Providing second chances: Clean Acres a sober-living home, farm for men

Clean Acres a sober-living home, farm for men

By Beverly Drapalik - For The News Journal

Chris Arnold and Mike “Cowboy” Rains.

Beverly Drapalik photos


Beverly Drapalik photos

More information:

WILMINGTON — Clean Acres is a home and 15-acre farm with 26 chickens, three horses, five cats, and a pot-bellied pig named Oliver. Residents take care of the menagerie, cook meals, care for the lawn and garden, and clean the home to perfection.

This sober-living home for men, operating since April 2015, is managed by Bob Hasler, Chris Arnold and Mike Rains. They say at least 25 men at various times have enjoyed the safe environment.

Men can live at Clean Acres as long as they want.

“Clean Acres is the best thing that has happened to me. It has changed my thinking and my life. Now I am proud of my life,” said Jacob. Soon he is returning to his vocation as a welder.

Bob Hasler, Building Manager, is connected to several homes run by New Housing Ohio.

“An Ohio bill mandates that at least one female and one male sober-living home should be in each county in Ohio,” he said. Clean Acres is helping to fulfill that mandate and is the only sober-living home that is also a farm.

Chris Arnold, the House Manager, is retired from the U.S. Navy Reserves, and now he has a service of another kind. He is available at Clean Acres in the evenings and on the weekends in addition to working full-time at Hood Packaging in Wilmington. He also attends Southern State and will soon complete his associate’s degree in chemical dependency.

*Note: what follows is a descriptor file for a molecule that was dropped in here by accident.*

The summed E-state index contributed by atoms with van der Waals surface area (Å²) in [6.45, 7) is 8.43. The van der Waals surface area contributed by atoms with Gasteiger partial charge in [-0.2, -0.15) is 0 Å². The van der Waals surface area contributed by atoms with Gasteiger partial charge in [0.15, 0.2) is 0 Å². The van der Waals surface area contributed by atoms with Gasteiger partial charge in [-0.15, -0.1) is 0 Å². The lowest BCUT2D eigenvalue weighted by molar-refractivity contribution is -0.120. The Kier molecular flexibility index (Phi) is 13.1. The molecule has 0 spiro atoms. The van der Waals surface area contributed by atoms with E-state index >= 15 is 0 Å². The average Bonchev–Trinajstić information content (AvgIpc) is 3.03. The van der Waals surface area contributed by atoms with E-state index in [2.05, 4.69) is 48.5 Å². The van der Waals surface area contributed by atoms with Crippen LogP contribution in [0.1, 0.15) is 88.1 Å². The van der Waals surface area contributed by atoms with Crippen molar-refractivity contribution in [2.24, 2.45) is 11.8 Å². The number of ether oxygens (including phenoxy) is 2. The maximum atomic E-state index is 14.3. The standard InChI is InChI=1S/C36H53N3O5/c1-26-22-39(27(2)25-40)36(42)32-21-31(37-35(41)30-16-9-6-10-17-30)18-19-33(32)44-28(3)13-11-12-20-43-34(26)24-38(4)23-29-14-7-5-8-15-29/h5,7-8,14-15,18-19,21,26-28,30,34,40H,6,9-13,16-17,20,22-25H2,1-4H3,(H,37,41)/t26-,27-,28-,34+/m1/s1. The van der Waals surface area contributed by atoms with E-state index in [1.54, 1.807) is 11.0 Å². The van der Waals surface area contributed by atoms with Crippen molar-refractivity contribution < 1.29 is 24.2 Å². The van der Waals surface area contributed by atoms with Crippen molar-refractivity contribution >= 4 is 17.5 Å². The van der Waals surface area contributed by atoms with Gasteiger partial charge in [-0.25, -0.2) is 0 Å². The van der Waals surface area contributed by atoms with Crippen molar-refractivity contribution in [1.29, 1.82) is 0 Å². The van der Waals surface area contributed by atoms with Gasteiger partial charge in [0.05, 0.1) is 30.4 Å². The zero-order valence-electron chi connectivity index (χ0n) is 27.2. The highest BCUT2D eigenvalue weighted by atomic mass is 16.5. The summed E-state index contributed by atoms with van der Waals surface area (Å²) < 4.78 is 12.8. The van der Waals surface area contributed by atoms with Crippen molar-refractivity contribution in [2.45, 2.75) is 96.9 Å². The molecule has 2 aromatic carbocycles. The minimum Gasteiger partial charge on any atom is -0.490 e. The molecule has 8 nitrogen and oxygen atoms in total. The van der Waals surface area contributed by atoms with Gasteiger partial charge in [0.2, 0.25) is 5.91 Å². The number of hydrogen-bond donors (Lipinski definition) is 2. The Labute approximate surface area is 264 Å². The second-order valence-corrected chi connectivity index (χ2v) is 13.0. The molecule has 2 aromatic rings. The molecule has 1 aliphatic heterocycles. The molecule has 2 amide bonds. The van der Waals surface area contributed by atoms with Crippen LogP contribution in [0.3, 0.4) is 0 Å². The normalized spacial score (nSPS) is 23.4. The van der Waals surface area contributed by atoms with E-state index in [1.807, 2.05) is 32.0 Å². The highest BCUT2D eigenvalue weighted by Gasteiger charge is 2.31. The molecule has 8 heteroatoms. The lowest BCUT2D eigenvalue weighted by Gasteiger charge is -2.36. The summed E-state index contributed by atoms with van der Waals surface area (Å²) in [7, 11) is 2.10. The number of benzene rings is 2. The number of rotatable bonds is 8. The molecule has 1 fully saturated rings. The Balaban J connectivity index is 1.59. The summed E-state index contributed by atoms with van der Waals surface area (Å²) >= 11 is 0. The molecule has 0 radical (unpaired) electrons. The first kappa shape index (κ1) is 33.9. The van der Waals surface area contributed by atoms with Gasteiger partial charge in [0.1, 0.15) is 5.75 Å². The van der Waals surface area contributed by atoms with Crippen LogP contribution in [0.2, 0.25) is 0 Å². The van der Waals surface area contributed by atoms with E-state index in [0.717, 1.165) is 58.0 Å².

He knows all about the addictions of men at Clean Acres: “When the men twist the truth a bit, I know how their minds work — I used the same excuses six years ago!”

Mike Rains, the Assistant House Manager, is at Clean Acres during the weekdays. He is a retired Southern Baptist pastor. He served a church for 15 years, and when his wife died, he was devastated. He had lost hope.

“I started drinking and doing drugs,” he said. “Then I was in a horrific car accident and being taken to OSU with life-threatening injuries. I heard God speak and tell me this was my last chance.”

Now he gives hope to countless men every day. He says, “I enjoy being here. Everyone is treated with dignity and respect.”

Men at Clean Acres have household chores, but they are also expected to be honest and to observe house rules. They must be connected to Talbert House or Solutions, attend AA or NA meetings, and study a curriculum at the home. There is also a spiritual element to the curriculum.

“After all, the second step in AA is ‘recognizing a higher power than yourself,‘“Arnold said.

Not only are the men engaged in sober living, but they also are learning valuable life lessons.

One day recently, they were researching organic weed killers since many pesticides are harmful to their animals. They are growing organic food, also. They even know what it’s like to round up multiple cats to take to the vet for spaying and neutering.

That day, and the day the chickens got out of the pen, were hilarious, according Rains.

One resident, Kenny, values “the support and relationships with others” at Clean Acres. The men constantly rely on each other. They also laugh, according to Arnold: “I usually get about 50 texts from Jacob each day, and maybe one of those is serious!”

Clean Acres has room for 10 residents, and Arnold hopes to see more men walk through the door soon. He and Rains are especially happy when men “find the answer.”

They have nothing else on a wish list — unless someone wants to give them more cleaning supplies …

Chris Arnold and Mike “Cowboy” Rains. Arnold and Mike “Cowboy” Rains. Beverly Drapalik photos

Oliver Beverly Drapalik photos
Clean Acres a sober-living home, farm for men

By Beverly Drapalik

For The News Journal

More information: